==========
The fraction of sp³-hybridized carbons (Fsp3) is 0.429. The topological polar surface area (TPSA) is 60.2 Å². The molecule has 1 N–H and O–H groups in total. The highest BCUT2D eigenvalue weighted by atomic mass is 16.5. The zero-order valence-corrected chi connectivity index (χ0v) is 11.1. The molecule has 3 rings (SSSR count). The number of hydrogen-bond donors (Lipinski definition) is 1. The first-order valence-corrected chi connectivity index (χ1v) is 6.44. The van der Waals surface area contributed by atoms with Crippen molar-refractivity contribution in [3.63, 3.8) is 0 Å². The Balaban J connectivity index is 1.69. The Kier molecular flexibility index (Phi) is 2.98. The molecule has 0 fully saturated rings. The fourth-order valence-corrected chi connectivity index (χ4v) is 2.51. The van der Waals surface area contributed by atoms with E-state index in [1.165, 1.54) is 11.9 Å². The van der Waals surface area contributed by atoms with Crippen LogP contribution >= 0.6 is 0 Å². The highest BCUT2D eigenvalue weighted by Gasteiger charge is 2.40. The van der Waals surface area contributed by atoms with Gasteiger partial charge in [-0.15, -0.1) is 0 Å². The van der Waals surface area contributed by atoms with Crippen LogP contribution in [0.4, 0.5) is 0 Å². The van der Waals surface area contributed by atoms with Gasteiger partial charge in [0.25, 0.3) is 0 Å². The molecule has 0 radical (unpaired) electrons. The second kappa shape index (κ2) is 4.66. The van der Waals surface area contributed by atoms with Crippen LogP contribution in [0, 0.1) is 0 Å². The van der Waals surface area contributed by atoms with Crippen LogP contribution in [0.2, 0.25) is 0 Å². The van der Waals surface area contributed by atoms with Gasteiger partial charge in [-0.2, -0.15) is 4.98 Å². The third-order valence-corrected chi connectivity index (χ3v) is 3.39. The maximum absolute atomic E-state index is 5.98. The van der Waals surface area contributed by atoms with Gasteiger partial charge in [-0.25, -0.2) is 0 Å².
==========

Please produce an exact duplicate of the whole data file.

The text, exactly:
The fraction of sp³-hybridized carbons (Fsp3) is 0.429. The topological polar surface area (TPSA) is 60.2 Å². The molecule has 1 N–H and O–H groups in total. The highest BCUT2D eigenvalue weighted by atomic mass is 16.5. The zero-order valence-corrected chi connectivity index (χ0v) is 11.1. The molecule has 3 rings (SSSR count). The number of hydrogen-bond donors (Lipinski definition) is 1. The first-order valence-corrected chi connectivity index (χ1v) is 6.44. The van der Waals surface area contributed by atoms with Crippen molar-refractivity contribution in [3.63, 3.8) is 0 Å². The Balaban J connectivity index is 1.69. The Kier molecular flexibility index (Phi) is 2.98. The molecule has 0 fully saturated rings. The fourth-order valence-corrected chi connectivity index (χ4v) is 2.51. The van der Waals surface area contributed by atoms with E-state index in [1.165, 1.54) is 11.9 Å². The van der Waals surface area contributed by atoms with Crippen LogP contribution >= 0.6 is 0 Å². The highest BCUT2D eigenvalue weighted by Gasteiger charge is 2.40. The van der Waals surface area contributed by atoms with Gasteiger partial charge in [-0.15, -0.1) is 0 Å². The van der Waals surface area contributed by atoms with Crippen LogP contribution in [0.4, 0.5) is 0 Å². The van der Waals surface area contributed by atoms with Gasteiger partial charge in [0.25, 0.3) is 0 Å². The molecule has 0 radical (unpaired) electrons. The second kappa shape index (κ2) is 4.66. The van der Waals surface area contributed by atoms with Crippen LogP contribution in [0, 0.1) is 0 Å². The van der Waals surface area contributed by atoms with Crippen LogP contribution in [0.2, 0.25) is 0 Å². The van der Waals surface area contributed by atoms with Gasteiger partial charge in [-0.2, -0.15) is 4.98 Å². The third-order valence-corrected chi connectivity index (χ3v) is 3.39. The maximum absolute atomic E-state index is 5.98. The van der Waals surface area contributed by atoms with Gasteiger partial charge in [-0.25, -0.2) is 0 Å².